The Mississippi Book Festival
A stellar review of the first Mississippi Book Festival, held in Jackson. The news of its success will have book lovers who missed it marking their calendars for next year.
- by Carole McKellar
The book event began at 10 a.m. with a performance by the Jackson State University band on the steps of the capitol. John Grisham, arguably Mississippi’s most famous living writer, gave the opening remarks, and Gov. Phil Bryant and Lt. Gov. Tate Reeves welcomed attendees.
Six members of my Bay book club – Cindy Williams, Archana Sharma, Allison Anderson, Ann Weaver, Angela Sallis and I – traveled to Jackson for the event. We attended panel discussions based on our individual interests or the availability of seating. The crowd at the festival surpassed expectations, so all of the sessions filled quickly.
Eudora Welty and Margaret Walker Alexander, both Jacksonians and contemporaries, were well represented at the festival. Angela Sallis and I particularly enjoyed a session titled “Eudora Welty: Letters, Flowers, Loves, and the Latest Scholarship.” Suzanne Marrs and Tom Nolan read from their book Meanwhile There Are Letters: The Correspondence of Eudora Welty and Ross Macdonald. These two great friends wrote frequently of their lives, work, and world events. The letters in the book date from 1970 through 1982, when Alzheimer’s took Mr. Macdonald’s ability to read and write.
Julia Eichelberger read letters from her book, Tell About Night Flowers: Eudora Welty’s Gardening Letters. Ms. Welty was a passionate gardener, and her home and garden in Jackson are well worth visiting. The letters in this book may have been about gardening, but they were also filled with love and humor. Hearing Ms. Welty’s letters read aloud was a pleasure and a reminder of what we have lost in this age of emails and tweets.
Ann Weaver and Archana Sharma attended a panel on African American history that they considered a festival highlight. Alysia Burton Steele, author of Delta Jewels: In Search of My Grandmother’s Wisdom, told fascinating stories about her late grandmother and other women from the Delta. Ann’s favorite writer in that session was Stephen A. Berrey, author of The Jim Crow Routine: Everyday Performances of Race, Civil Rights, and Segregation in Mississippi. She was interested in Mr. Berrey’s research on the unwritten rules people of different races follow in our interactions with each other.
In the afternoon, several of us attended a session on poetry moderated by Beth Ann Fennelly, a poet and director of the MFA program at Ole Miss. Catherine Pierce from Mississippi State, Richard Boada from University of Memphis, and Derrick Harriell from Ole Miss read from their newest poetry collections. I particularly enjoyed the style of Derrick Harriell, although his newest book, Ropes, is about boxing, a sport that doesn’t hold much interest for me.
Seven hundred people crowded the sanctuary of Galloway Methodist Church for a session titled “What Reading Means for Our Culture” featuring journalist Jerry Mitchell in conversation with John Grisham and William Ferris. William Ferris founded the Center for the Study of Southern Culture at Ole Miss and is now the director of the Center for the Study of the American South at the University of North Carolina. Mr. Grisham and Mr. Ferris spoke about Mississippi’s rich literary history and what reading means for us today. Mississippians are part of a storytelling tradition that was amply displayed on the stage that day.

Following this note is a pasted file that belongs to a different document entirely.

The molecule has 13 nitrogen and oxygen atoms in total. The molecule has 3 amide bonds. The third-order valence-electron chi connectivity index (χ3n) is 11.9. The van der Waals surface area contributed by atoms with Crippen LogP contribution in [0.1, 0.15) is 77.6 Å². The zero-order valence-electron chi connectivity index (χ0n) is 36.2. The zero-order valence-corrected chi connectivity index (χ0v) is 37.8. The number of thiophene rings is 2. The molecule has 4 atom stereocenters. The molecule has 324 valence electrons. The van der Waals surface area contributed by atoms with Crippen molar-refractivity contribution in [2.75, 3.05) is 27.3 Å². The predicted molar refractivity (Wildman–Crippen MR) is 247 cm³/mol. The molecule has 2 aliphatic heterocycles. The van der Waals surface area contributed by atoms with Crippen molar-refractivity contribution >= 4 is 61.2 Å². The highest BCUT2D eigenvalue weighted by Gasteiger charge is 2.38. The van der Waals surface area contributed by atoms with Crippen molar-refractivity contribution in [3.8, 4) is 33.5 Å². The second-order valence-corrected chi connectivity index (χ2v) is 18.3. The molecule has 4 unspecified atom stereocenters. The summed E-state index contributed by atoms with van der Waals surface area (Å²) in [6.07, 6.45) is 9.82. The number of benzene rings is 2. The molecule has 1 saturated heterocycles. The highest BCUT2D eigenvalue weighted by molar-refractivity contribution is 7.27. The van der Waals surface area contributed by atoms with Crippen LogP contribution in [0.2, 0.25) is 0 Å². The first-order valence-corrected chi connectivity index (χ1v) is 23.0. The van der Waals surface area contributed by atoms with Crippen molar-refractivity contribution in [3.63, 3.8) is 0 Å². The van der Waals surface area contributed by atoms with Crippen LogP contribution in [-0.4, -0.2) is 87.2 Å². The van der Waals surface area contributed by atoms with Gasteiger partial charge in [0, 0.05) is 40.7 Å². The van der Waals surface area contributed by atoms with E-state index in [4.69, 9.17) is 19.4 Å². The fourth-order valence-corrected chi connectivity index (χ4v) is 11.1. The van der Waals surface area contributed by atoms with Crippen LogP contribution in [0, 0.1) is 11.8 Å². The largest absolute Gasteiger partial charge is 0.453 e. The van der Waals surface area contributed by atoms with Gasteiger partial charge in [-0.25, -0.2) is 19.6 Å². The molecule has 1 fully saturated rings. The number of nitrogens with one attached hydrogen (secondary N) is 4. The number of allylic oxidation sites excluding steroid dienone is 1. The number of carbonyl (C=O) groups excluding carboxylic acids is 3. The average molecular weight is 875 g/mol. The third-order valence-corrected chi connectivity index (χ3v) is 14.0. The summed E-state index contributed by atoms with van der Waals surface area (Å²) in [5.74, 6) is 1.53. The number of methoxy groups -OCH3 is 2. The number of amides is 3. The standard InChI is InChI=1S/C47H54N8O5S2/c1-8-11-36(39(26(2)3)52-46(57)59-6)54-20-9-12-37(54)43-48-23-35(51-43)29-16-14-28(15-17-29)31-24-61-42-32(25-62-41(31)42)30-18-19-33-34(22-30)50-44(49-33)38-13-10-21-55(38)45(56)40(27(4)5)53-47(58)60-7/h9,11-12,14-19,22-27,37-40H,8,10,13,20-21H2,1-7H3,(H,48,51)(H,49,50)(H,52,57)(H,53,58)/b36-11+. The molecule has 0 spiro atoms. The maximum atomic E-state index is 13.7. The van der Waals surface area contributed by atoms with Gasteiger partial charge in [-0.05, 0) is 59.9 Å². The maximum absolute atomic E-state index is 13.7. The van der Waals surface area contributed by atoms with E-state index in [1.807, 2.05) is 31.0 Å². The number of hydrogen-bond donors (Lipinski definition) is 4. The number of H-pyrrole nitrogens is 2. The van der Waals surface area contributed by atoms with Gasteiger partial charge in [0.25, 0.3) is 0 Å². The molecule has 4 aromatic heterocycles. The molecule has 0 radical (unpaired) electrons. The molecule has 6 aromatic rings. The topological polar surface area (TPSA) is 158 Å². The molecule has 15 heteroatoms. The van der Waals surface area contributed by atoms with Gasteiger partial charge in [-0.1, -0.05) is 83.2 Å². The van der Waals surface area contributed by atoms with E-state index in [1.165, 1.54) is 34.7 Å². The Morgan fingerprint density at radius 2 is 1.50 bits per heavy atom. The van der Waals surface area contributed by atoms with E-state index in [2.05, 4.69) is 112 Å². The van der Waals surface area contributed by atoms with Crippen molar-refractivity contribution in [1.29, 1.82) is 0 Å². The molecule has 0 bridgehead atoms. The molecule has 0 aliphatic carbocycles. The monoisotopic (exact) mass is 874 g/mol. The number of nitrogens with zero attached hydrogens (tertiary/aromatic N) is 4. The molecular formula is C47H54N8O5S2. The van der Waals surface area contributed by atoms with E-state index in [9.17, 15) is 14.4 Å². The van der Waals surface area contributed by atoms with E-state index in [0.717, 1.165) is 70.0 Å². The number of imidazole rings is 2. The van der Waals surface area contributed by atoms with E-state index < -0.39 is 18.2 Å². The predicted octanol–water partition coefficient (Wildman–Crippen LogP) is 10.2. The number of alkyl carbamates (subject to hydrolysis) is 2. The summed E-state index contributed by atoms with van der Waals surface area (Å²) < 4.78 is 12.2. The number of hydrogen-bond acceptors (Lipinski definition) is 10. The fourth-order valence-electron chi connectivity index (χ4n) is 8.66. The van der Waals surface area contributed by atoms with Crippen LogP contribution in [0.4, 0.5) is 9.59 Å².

All the members of my book group thoroughly enjoyed a late afternoon session on Southern popular fiction with four writers who kept us laughing for an hour. The panelists were Julie Cantrell, Patti Callahan Henry, Mary Kay Andrews, and Joshilyn Jackson. I haven’t read any of their books, but I’ve put them on my reading list.
Katy Simpson Smith, a panelist in the Historical Fiction session, wrote The Story of Land and Sea, a novel set on the coast of North Carolina during the Revolutionary War. The book was recommended by a friend in attendance, so I bought a signed copy in the Lemuria Bookstore tent. This young woman is a gifted writer who tells an adventurous story in a poetic style. I just love this book. I regret that I could not get into her popular session.
There were so many writers that I respect who participated in this festival. I have written in the past about Carolyn Brown, Margaret McMullan, and M.O. Walsh, all of whom were panelists.
The 5 p.m. closing session was moved back to Galloway Methodist Church to accommodate the large crowd that stayed until the end to hear a discussion of our literary heritage and its significance for writers and readers. Greg Iles, Ellen Gilchrist, Steve Yarborough, and Julia Reed are native Mississippians who have achieved success writing about our state. Bill Ferris did a fine job of moderating although these talented storytellers needed little encouragement to entertain the audience.
Visiting with friends, reading, and talking about books are at the top of my list of entertainments. The first ever Mississippi Book Festival filled all of those requirements and then some. I look forward to the event next year and anticipate that it will be bigger and better. Thank you to the sponsor of this column, Scott Naugle, owner of Pass Christian Books, who served on the board of directors for the festival. For more information, go to the festival website.